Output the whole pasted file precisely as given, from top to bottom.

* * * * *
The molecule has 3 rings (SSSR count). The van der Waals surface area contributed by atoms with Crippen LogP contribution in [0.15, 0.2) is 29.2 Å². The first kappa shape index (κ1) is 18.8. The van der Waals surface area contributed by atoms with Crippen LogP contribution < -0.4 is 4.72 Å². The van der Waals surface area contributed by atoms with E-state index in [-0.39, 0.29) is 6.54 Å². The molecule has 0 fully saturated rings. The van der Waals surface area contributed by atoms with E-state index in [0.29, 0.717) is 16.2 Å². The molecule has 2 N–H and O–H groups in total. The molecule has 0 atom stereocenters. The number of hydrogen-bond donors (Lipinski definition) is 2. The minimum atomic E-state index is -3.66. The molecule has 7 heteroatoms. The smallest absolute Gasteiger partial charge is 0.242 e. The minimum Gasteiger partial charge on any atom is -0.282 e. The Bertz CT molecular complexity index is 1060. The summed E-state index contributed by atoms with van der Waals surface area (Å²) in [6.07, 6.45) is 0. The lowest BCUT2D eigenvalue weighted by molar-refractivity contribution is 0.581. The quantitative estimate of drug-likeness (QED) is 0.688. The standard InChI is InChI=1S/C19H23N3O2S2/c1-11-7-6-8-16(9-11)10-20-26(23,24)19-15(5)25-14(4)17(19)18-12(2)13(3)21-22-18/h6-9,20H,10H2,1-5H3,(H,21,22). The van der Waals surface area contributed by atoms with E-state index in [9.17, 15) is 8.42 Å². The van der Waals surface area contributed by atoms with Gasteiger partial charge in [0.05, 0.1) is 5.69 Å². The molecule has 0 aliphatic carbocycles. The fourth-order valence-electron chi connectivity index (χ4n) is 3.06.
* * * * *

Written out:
The molecule has 3 rings (SSSR count). The van der Waals surface area contributed by atoms with Crippen LogP contribution in [0.15, 0.2) is 29.2 Å². The first kappa shape index (κ1) is 18.8. The van der Waals surface area contributed by atoms with Crippen LogP contribution < -0.4 is 4.72 Å². The van der Waals surface area contributed by atoms with E-state index in [-0.39, 0.29) is 6.54 Å². The molecule has 0 fully saturated rings. The van der Waals surface area contributed by atoms with E-state index in [0.29, 0.717) is 16.2 Å². The molecule has 2 N–H and O–H groups in total. The molecule has 0 atom stereocenters. The number of hydrogen-bond donors (Lipinski definition) is 2. The minimum atomic E-state index is -3.66. The molecule has 7 heteroatoms. The smallest absolute Gasteiger partial charge is 0.242 e. The minimum Gasteiger partial charge on any atom is -0.282 e. The Bertz CT molecular complexity index is 1060. The summed E-state index contributed by atoms with van der Waals surface area (Å²) in [6.07, 6.45) is 0. The lowest BCUT2D eigenvalue weighted by molar-refractivity contribution is 0.581. The quantitative estimate of drug-likeness (QED) is 0.688. The standard InChI is InChI=1S/C19H23N3O2S2/c1-11-7-6-8-16(9-11)10-20-26(23,24)19-15(5)25-14(4)17(19)18-12(2)13(3)21-22-18/h6-9,20H,10H2,1-5H3,(H,21,22). The van der Waals surface area contributed by atoms with E-state index in [9.17, 15) is 8.42 Å². The van der Waals surface area contributed by atoms with Gasteiger partial charge in [0.05, 0.1) is 5.69 Å². The molecule has 0 aliphatic carbocycles. The fourth-order valence-electron chi connectivity index (χ4n) is 3.06.